Associate Professor

College

College of the Arts, Humanities & Social Sciences

Department

Department of Philosophy

Phone

Location

Science 1 S245

I specialize in 19th and 20th C. European philosophy, with particular attention to notions of temporality and of 'event.' At Stanislaus State, I am responsible for Language, Mind and Knowledge. I approach these areas from the same discursive and theoretical frameworks which interest me historically.  More detail on my work can be found under my links below.  I am also the Philosophy Department's liaison to, and currently co-coordinator of the interdisciplinary program in Cognitive Studies (a collaboration of Philosophy, CS and Psych).

I began in physics, at UCI, and then slowly discovered European philosophy, in the margins of that institution. This led me to pursue graduate study in Europe, first in Germany, and then in France for the doctoral degree.  I studied with a variety of philosophers over the years - many of whom were at odds with each other, sometimes philosophically, sometimes personally. I learned from all of them and especially from their differences. (Don't you wish we could all just get along?)

If you take a class from me, you should know this: I'm not your father, I'm not your brother and I'm not your boyfriend. I teach the class because I know the stuff. If you don't understand the stuff you can ask me and I can explain the stuff.  That's it. It's about the stuff, not about you, not about me.   ;)

Université Paris XII - Docteur de philosophie 2009

Thesis:
The Structuration of Phenomenality: Temporality, Trace, Event (Heidegger, Derrida, Nancy). French, 386pp.

Jury: 
Jean-Luc Nancy, President, (Strasbourg), Eliane Escoubas, Director, (Paris XII), Alexander Schnell (Paris IV)

Mention: Très honorable, félicitations du jury à l’unanimité (= summa cum laude)

University of California, Irvine - B.A. Philosophy, 1995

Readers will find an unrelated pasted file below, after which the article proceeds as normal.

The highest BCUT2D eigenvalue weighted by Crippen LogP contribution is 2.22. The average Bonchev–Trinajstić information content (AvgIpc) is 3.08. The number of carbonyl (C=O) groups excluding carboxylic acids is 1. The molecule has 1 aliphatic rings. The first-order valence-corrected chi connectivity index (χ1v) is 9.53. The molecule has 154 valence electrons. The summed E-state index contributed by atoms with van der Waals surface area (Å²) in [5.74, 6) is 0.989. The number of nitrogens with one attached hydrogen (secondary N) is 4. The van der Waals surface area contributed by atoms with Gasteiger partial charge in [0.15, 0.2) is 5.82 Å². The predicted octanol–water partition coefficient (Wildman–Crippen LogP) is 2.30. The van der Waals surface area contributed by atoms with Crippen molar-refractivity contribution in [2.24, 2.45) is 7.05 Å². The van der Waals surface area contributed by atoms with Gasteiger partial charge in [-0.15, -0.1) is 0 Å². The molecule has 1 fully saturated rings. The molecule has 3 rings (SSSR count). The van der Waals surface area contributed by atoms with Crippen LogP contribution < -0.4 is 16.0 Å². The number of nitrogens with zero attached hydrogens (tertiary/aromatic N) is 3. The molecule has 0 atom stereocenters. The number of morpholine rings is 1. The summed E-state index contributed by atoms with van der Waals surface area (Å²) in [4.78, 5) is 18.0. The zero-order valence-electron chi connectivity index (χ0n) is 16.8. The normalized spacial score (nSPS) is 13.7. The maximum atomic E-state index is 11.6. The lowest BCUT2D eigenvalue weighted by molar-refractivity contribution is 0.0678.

I have taught almost everything in our curriculum at one time or another, but for the foreseeable future I am most likely to cycle through the following courses while selecting from the listed authors:

  • PHIL 2100 - Logic
  • PHIL 2300 - Philosophy of Science (Kuhn, Koyre, Poincare, Husserl, Heidegger, Bohr, Heisenberg, etc.)
  • PHIL 3000 - Philosophical Reading and Analysis (Aristotle, Augustine, Kant, Husserl, Heidegger)
  • PHIL 3100 - Introduction to Continental Philosophy (Hegel, Derrida, Nancy, Bergson, Whitehead, Freud)
  • PHIL 3500 - Philosophy of Mind (Husserl, Kant, Reinhold, Fichte, Freud, etc.)
  • PHIL 4300 - Philosophy of Language (Aristotle, the Stoics, Ockham, Rousseau, Saussure, Hjelmslev, Derrida, Deleuze, etc.)

I usually teach material that I have, or am, working on in my own research. Anyone interested in asking for an independent study should think about this. We have an informal division of labor here, your proposals and requests should respect that.

I have a wide range of interests including Kant and Classical German Philosophy, German Phenomenology (Husserl, Heidegger), Structuralist linguistics and so-called 'Post-Structuralist' French philosophers (Derrida, Nancy, Deleuze, Lyotard). I am also interested in the early history of psychiatry/psychoanalysis (Janet, Freud, Jaspers). In general, my work is situated at the intersection of different languages and traditions. I have some topical interests in Ancient, post-Aristotelian philosophers; the overarching idea there is a critical examination of Heidegger's interpretation(s) of the history of metaphysics. When working on earlier historical figures, I pursue an interest in traditions of commentary and interpretation that provide the framework and practices leading to the constitution of a tradition.

For more detailed information, consult my Teaching Page and my Research Page.

In varying stages of completion....

I   - Classical German Philosophy
        -  Post-Heideggerian interpretations of Kantian time
        -  The symbolic function of language in Kant and Schelling

II  - Ancient Philosophy
        - dynaton and endekheton accoring to Aristotle's Greek commentators
        - Place and Light according to Proclus
        - The Question of Being in the Anonymous Commentary on Plato's Parmenides

III - Phenomenology & Post-War French Philosophy
        - Time in Heidegger
        - The event conceptions of Nancy, Deleuze 
        - Hjelmslev and the trace